I’d like to know which ACORF members have used an electric reel and what their specific objections to these amazing examples of modern technology they are. It seems to me that ACORF – and Fisheries – think electric reels are just winches to haul fish up. They’re not – they’re actually specifically designed sport and game fishing tools. I use an electric reel to target blue-eye and gemfish on the shelf off my home waters of Jervis Bay. It’s a fishery I explore a few times a year when the sea, wind and current allows. I enjoy it because finding the fish in such deep water requires extensive use and understanding of my sounder and GPS. It’s certainly not easy and you only catch fish when a whole set of variables come together. Constructing the circle hooks rigs, attaching lumo tubes and lights, dropping the baits down with a heavy lead for what seems like hours and then watching the rod tip bounce and then load up is all bloody good fun. And there’s the lengthy retrieve spent hanging over the side looking for that first flash down deep – is it a tasty gemmie, blue-eye or just a pesky green-eyed shark or frostfish. One or two drifts is all you usually get – the wind usually gets up and makes the boat move too fast. The depths I fish are way out of reach for “traditional” gear. This a fishery that is very limited but now has significant appeal because so many other spots closer in are now off limits due to marine parks. Out over the shelf, with land just an indistinct line in the distance, you would hope to escape the rules and regulations that plague us all. Thanks to ACORF, that’s no longer the case.

The other point to consider – and which I’m sure the worthy folks at ACORF certainly did not consider – is that electric reels are also used to present and retrieve baits to certain gamefish, notably broadbill swordfish. The electric motor is used to quickly retrieve and check baits from the extreme depths at which these enigmatic fish live. If you had to wind it up, it’d take you all night. When a swordie bites, it’s fought using the reel’s conventional handle and drag, just like you would using a normal game reel.

This is admittedly a very small aspect of fishing but what gives ACORF the right to stop someone from doing it if he or she wants to invest in a suitable reel and give it a go?

In my view, ACORF should have rejected the ban on the grounds that electric reels are a completely legitimate way for NSW’s recreational anglers to access deepwater fisheries. That it didn’t do so is disgraceful and demonstrates that our so-called “fishing leaders” have little understanding of real fishing scenarios, especially regarding offshore fishing. For those who are interested, the motion to ban these reels was moved by Charlie Howe, who is described on the ACORF website as “an experienced recreational/commercial fisher in both estuary and offshore fisheries”. It was seconded by John Drew, a “life member and president of the Coffs Harbour Deep Sea Fishing Club”. John Humphries, Ann Garard and Neil Ryan were the only ACORF members who voted against the electric reel ban. Kevin McKinnon, Sanchia Glaskin, Max Castle, John Clarke, Adrian Wayne, Ron Croker, Claudette Rechtorik and Jan McLeod all supported it, as did long-serving chairman Bruce Schumacher.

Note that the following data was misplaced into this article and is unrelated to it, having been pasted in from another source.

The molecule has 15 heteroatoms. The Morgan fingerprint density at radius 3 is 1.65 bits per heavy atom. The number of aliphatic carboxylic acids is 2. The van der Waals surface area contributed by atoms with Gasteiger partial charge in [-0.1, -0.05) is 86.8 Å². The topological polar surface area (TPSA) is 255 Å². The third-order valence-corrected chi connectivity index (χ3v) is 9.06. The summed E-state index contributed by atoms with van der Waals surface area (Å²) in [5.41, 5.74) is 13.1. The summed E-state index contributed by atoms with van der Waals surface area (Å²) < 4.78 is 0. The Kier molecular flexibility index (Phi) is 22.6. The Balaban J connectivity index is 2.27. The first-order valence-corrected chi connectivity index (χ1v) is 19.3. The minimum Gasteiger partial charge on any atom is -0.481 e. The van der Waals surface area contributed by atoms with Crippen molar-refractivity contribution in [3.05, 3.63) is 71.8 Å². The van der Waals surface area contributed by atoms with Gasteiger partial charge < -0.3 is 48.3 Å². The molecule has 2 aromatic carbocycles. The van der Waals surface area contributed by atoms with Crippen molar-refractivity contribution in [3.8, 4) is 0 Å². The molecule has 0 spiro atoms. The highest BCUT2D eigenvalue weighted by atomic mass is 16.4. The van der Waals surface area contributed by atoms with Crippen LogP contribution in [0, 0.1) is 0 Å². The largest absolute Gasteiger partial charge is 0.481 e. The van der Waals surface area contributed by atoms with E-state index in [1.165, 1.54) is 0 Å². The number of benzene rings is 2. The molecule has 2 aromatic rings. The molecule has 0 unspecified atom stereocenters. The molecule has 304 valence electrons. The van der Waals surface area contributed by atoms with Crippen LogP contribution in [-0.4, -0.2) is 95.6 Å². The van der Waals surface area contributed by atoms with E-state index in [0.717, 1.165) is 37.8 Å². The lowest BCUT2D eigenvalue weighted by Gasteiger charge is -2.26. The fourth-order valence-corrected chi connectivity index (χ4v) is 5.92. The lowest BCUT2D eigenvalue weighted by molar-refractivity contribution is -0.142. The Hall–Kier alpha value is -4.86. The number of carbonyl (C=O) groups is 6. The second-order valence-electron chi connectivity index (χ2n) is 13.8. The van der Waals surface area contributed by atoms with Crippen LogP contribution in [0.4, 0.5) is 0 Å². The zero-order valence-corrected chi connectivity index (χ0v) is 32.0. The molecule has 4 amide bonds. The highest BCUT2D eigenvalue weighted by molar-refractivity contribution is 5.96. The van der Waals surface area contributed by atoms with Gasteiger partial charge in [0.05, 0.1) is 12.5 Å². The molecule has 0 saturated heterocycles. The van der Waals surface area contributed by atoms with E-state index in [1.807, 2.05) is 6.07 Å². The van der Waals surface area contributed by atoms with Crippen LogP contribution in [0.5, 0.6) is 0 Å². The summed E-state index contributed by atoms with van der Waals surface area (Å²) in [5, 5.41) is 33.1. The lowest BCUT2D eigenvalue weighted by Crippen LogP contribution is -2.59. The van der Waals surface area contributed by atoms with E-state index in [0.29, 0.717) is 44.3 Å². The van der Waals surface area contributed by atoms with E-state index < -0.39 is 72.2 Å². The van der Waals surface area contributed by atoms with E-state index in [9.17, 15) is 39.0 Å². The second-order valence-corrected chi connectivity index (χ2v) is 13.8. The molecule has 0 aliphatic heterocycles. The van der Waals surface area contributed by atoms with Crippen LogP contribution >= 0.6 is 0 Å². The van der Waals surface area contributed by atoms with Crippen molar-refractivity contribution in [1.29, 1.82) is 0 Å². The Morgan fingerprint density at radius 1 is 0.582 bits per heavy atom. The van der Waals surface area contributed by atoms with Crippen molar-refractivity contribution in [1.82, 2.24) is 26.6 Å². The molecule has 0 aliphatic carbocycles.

I suggest that ACORF reconsider its stance on electric reels and in doing so look more closely at the nefarious machinations by the commercial sector in wanting to limit angler access to this public fishery. It should also require NSW Fisheries to come up with better management options to manage deepwater fishing than simply seeking to enforce a ban on what is unquestionably a legitimate item of modern tackle. If ACORF does that, it will be actually doing what it’s supposed to do by looking after the interests of NSW anglers, not restricting them. If it doesn’t, well, serious questions will have to be asked.

Jim Harnwell

Editor, Fishing World magazine


Fisho had contacted NSW Industry & Investment for clarification on this issue, the department’s response is as follows:

Re: Response to Fishing World magazine re electric reel, 14 January 2010

Industry & Investment NSW (I&I NSW) is aware there has been some community concern regarding the use of electric reels by recreational fishers to harvest deep sea fish.

The issue of the use of electric reels will be considered during the next review of recreational fishing rules, including bag and size limits and gear usage, which is due to commence in 2011.

CLARIFICATION 22/1/2010: It had earlier been reported that ACORF member Neil Ryan had abstained from voting on this issue. Ryan rang Fisho to say he had loudly protested against the ban at the ACORF meeting and voted accordingly.